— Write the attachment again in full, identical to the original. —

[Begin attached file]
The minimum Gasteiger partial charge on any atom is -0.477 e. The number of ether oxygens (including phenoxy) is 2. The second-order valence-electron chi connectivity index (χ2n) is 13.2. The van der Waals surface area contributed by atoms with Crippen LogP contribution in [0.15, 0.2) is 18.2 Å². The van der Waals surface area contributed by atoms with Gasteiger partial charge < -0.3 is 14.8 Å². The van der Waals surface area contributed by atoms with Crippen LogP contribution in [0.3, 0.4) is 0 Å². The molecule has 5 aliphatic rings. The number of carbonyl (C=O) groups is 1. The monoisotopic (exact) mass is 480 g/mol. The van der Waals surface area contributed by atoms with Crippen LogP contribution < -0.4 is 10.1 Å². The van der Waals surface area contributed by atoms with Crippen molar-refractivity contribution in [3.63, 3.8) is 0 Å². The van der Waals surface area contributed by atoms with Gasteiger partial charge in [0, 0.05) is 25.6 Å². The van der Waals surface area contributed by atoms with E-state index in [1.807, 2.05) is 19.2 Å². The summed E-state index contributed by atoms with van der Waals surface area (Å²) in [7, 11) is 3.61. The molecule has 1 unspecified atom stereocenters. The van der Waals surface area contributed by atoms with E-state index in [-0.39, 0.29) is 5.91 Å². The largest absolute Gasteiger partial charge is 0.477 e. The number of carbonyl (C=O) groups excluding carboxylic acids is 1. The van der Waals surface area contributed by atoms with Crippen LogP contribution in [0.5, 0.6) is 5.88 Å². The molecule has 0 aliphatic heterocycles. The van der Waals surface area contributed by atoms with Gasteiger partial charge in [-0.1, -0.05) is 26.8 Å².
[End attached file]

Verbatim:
The minimum Gasteiger partial charge on any atom is -0.477 e. The number of ether oxygens (including phenoxy) is 2. The second-order valence-electron chi connectivity index (χ2n) is 13.2. The van der Waals surface area contributed by atoms with Crippen LogP contribution in [0.15, 0.2) is 18.2 Å². The van der Waals surface area contributed by atoms with Gasteiger partial charge < -0.3 is 14.8 Å². The van der Waals surface area contributed by atoms with Crippen LogP contribution in [0.3, 0.4) is 0 Å². The molecule has 5 aliphatic rings. The number of carbonyl (C=O) groups is 1. The monoisotopic (exact) mass is 480 g/mol. The van der Waals surface area contributed by atoms with Crippen LogP contribution < -0.4 is 10.1 Å². The van der Waals surface area contributed by atoms with Crippen molar-refractivity contribution in [3.63, 3.8) is 0 Å². The van der Waals surface area contributed by atoms with Gasteiger partial charge in [0, 0.05) is 25.6 Å². The van der Waals surface area contributed by atoms with E-state index in [1.807, 2.05) is 19.2 Å². The summed E-state index contributed by atoms with van der Waals surface area (Å²) in [7, 11) is 3.61. The molecule has 1 unspecified atom stereocenters. The van der Waals surface area contributed by atoms with E-state index in [-0.39, 0.29) is 5.91 Å². The largest absolute Gasteiger partial charge is 0.477 e. The number of carbonyl (C=O) groups excluding carboxylic acids is 1. The van der Waals surface area contributed by atoms with Crippen LogP contribution in [0.5, 0.6) is 5.88 Å². The molecule has 0 aliphatic heterocycles. The van der Waals surface area contributed by atoms with Gasteiger partial charge in [-0.1, -0.05) is 26.8 Å².